It’s a nice statistic to share. We’re pleased with it. We’ll share a few more stats with you throughout this article, to give you an understanding of how this headline figure was achieved.
The platform was Meta. The return was from multiple adverts and campaigns. And we didn’t exactly reinvent the wheel.
How to Advertise on Facebook
Facebook Advertising can be inconsistent from client to client. Even if you employ the same tactics, it doesn’t always guarantee the same results. Like most things, a combination of trial, error and patience is what tends to work.
Time is Money
By outlining a clear strategy at the beginning of the relationship, the client agreed to give us time to meet the objectives and provided us with a budget to begin to make inroads.
Considering the brand did not exist a year or so ago, the initial strategy was focused around brand awareness and driving traffic to the store. In that time, we monitored behaviours and engagement to help understand audiences and advert types as well as keeping an eye on the UX of the Shopify store.
Custom audiences were initially developed based around discussions with the client and educated guesses of interests and other demographics. During this time, we did see some conversions (350), which was nice, considering it was never the key objective.
Through a variety of different campaigns and creatives, we began to collate information which we used to create more custom audiences to market and retarget to. Building and understanding customer profiles would be key, in order to sell the product.
Know Your Facebook Audience
Due to a year of experimentation, one way or another, we had interacted with millions of Facebook and Instagram users. Both the Facebook page and Pixel were gathering data for us to utilise, as was the Shopify store.
Using the Facebook Audiences feature, we created numerous audiences. Some to remarket to (Add to Cart - No purchase etc.) and others to reach Lookalike audiences based on the interactions we’d had.
Having promoted the brand, we now wanted to re-work the creatives, to hit audiences with some refreshed artwork, images and copy, to hopefully increase conversions. Don’t ignore the device (mobile or desktop) your audiences are using and ensure your artwork and the placement of it is fit for purpose.
How to Create a Facebook Ad
If you’re familiar with Facebook Ads Manager, you will know there are a multitude of different adverts you can create. From carousels and videos to singular images and collections, we created adverts of all kinds to test which would convert better.
This time, the strategy was to improve sales. With that in mind, we chose the objective of conversions and customised the following to suit.
- Images: luckily we had been involved with the art-direction of the lifestyle and product images during the brand development stage, so we knew we had plenty of nice imagery to choose from. We opted to use more lifestyle images that showcased the product and withdrew the imagery we’d created promoting the USPs.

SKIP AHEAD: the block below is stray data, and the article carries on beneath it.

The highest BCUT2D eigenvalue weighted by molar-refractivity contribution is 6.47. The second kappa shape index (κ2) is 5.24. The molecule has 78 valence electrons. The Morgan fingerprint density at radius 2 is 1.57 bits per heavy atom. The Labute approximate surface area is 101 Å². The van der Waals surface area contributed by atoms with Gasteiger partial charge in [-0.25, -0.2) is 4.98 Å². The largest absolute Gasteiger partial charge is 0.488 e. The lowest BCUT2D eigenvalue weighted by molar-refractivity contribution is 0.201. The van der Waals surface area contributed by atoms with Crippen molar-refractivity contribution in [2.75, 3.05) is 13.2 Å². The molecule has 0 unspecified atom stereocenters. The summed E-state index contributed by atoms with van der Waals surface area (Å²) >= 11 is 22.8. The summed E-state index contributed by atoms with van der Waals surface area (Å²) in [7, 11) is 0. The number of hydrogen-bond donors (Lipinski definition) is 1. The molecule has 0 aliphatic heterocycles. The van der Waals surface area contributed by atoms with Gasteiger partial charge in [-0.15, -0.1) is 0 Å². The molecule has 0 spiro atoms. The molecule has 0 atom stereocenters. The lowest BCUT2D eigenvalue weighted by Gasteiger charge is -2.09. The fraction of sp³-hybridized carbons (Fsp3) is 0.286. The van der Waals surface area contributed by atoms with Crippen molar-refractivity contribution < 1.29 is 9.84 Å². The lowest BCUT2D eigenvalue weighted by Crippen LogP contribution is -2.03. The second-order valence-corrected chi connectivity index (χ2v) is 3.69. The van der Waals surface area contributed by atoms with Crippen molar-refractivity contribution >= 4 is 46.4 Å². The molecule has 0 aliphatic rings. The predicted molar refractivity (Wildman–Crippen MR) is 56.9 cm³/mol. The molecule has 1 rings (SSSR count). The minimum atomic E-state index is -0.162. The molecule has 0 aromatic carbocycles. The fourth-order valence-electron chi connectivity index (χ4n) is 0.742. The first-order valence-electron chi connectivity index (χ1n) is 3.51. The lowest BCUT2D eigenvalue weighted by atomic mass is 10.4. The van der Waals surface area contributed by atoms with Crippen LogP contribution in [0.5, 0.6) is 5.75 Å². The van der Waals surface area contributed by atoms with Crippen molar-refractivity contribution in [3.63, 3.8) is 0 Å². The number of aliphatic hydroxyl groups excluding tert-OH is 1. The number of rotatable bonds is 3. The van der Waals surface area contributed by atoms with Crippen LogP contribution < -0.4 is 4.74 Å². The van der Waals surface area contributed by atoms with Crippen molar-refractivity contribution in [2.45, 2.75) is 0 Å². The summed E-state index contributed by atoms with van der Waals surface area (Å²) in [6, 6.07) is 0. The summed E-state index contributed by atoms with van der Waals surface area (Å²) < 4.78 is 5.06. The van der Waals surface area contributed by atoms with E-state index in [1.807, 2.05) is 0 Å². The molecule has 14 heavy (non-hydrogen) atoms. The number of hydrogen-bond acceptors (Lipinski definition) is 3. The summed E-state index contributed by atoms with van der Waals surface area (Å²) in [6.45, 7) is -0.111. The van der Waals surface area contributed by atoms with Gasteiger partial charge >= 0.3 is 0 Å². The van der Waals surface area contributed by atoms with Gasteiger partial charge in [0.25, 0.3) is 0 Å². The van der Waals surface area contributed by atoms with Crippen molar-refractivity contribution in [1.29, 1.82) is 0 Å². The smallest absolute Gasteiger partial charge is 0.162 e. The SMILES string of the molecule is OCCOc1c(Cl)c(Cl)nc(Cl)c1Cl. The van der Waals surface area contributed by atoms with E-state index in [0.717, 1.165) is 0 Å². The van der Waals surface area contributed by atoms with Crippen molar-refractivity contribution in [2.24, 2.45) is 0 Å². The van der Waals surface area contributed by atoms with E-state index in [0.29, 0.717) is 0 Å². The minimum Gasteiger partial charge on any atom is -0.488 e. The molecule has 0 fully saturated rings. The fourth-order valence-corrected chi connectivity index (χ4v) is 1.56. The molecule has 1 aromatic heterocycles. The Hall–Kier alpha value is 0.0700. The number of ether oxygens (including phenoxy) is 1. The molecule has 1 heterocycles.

- Copy: from simple statements and persuasive use of the brand’s USPs, we tailored the copy of each advert to support the format and entice the consumer.
- Audiences: to give us a broader understanding of the advert we were creating, each Ad Set had a different target audience. Be it a retargeted one or customised one.
- Timescales: we like to allow a week for the learning phase and then usually give it another 3 weeks to perform. Try not to tweak it too often but do monitor how each Ad Set is performing and make adjustments to budgets, audiences or creatives accordingly.
How much do you need to spend on Facebook Advertising?
Establishing a budget at the outset is the key factor. You can then experiment and look to increase your spend as you go based on results.
We’ve always had a set, conservative monthly budget with this particular client. In the beginning, it was stretched across 6 campaigns and 20 different Ad Sets. Over time, we distributed the budget accordingly to make the most of the better performing adverts.
Whilst we did introduce over 10 new conversion campaigns, we still kept our best performing traffic and brand awareness adverts running in the background. This was important as it not only reached new customers but generated data for us to continue to retarget them with.
We steadily introduced Sales adverts from August and began to see more interactions and conversions from these sorts of adverts. After deciding to pump the budget into the best performing adverts, as well as making some other tweaks, September saw a spike in sales (243).
Historically, the month of October had not been the most popular for purchases of this product but an accumulation of the above saw a return just shy of £55,000 from over 340 purchases. In one month we’d seen nearly as many sales as we did in an entire year. So, we felt the strategy had been worthwhile.
In October we’d hit over 105,000 people with our adverts and made over 280,000 impressions with the lowest purchase cost per conversion averaging at £4.50 with an AOV of £100+. Whereas, in August we saw over 550,000 impressions to 250,000 people but only generated 58 conversions and even less in July (36), largely because the majority of the budget was still in Awareness and Traffic adverts. Switching the objectives, after lots of ground work, seemed to have paid off.
By paying attention to performance and making changes based on data and performance, we saw a surge in sales and now have the challenge of maintaining or bettering this in November (which includes Black Friday)!
Feel free to get in touch, if you have any questions or queries.